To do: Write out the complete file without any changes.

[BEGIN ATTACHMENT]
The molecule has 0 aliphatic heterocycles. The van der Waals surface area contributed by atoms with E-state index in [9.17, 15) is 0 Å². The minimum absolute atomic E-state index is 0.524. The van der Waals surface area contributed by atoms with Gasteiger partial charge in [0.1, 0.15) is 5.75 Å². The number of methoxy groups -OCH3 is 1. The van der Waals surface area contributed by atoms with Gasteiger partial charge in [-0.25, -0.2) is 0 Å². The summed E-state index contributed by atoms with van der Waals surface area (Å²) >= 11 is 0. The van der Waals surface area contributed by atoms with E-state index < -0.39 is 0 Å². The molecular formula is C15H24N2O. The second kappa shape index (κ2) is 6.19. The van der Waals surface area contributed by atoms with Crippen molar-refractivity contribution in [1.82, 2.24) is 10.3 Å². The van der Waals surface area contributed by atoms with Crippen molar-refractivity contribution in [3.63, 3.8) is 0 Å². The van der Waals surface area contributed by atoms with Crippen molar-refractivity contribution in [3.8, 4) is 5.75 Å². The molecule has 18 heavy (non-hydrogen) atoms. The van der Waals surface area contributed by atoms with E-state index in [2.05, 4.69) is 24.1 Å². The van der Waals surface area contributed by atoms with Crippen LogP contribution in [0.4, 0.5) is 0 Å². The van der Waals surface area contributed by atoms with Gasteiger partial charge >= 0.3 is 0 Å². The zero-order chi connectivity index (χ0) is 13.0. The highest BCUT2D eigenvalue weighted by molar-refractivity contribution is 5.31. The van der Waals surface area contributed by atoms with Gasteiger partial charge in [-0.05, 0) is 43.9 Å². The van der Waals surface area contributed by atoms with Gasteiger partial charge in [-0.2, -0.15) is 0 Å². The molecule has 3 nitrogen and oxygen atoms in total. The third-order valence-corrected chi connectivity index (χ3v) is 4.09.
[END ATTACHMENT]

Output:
The molecule has 0 aliphatic heterocycles. The van der Waals surface area contributed by atoms with E-state index in [9.17, 15) is 0 Å². The minimum absolute atomic E-state index is 0.524. The van der Waals surface area contributed by atoms with Gasteiger partial charge in [0.1, 0.15) is 5.75 Å². The number of methoxy groups -OCH3 is 1. The van der Waals surface area contributed by atoms with Gasteiger partial charge in [-0.25, -0.2) is 0 Å². The summed E-state index contributed by atoms with van der Waals surface area (Å²) >= 11 is 0. The van der Waals surface area contributed by atoms with E-state index < -0.39 is 0 Å². The molecular formula is C15H24N2O. The second kappa shape index (κ2) is 6.19. The van der Waals surface area contributed by atoms with Crippen molar-refractivity contribution in [1.82, 2.24) is 10.3 Å². The van der Waals surface area contributed by atoms with Crippen molar-refractivity contribution in [3.63, 3.8) is 0 Å². The van der Waals surface area contributed by atoms with Crippen molar-refractivity contribution in [3.8, 4) is 5.75 Å². The molecule has 18 heavy (non-hydrogen) atoms. The van der Waals surface area contributed by atoms with E-state index in [2.05, 4.69) is 24.1 Å². The van der Waals surface area contributed by atoms with Crippen LogP contribution in [0.4, 0.5) is 0 Å². The van der Waals surface area contributed by atoms with Gasteiger partial charge >= 0.3 is 0 Å². The zero-order chi connectivity index (χ0) is 13.0. The highest BCUT2D eigenvalue weighted by molar-refractivity contribution is 5.31. The van der Waals surface area contributed by atoms with Gasteiger partial charge in [-0.05, 0) is 43.9 Å². The van der Waals surface area contributed by atoms with Gasteiger partial charge in [-0.2, -0.15) is 0 Å². The molecule has 3 nitrogen and oxygen atoms in total. The third-order valence-corrected chi connectivity index (χ3v) is 4.09.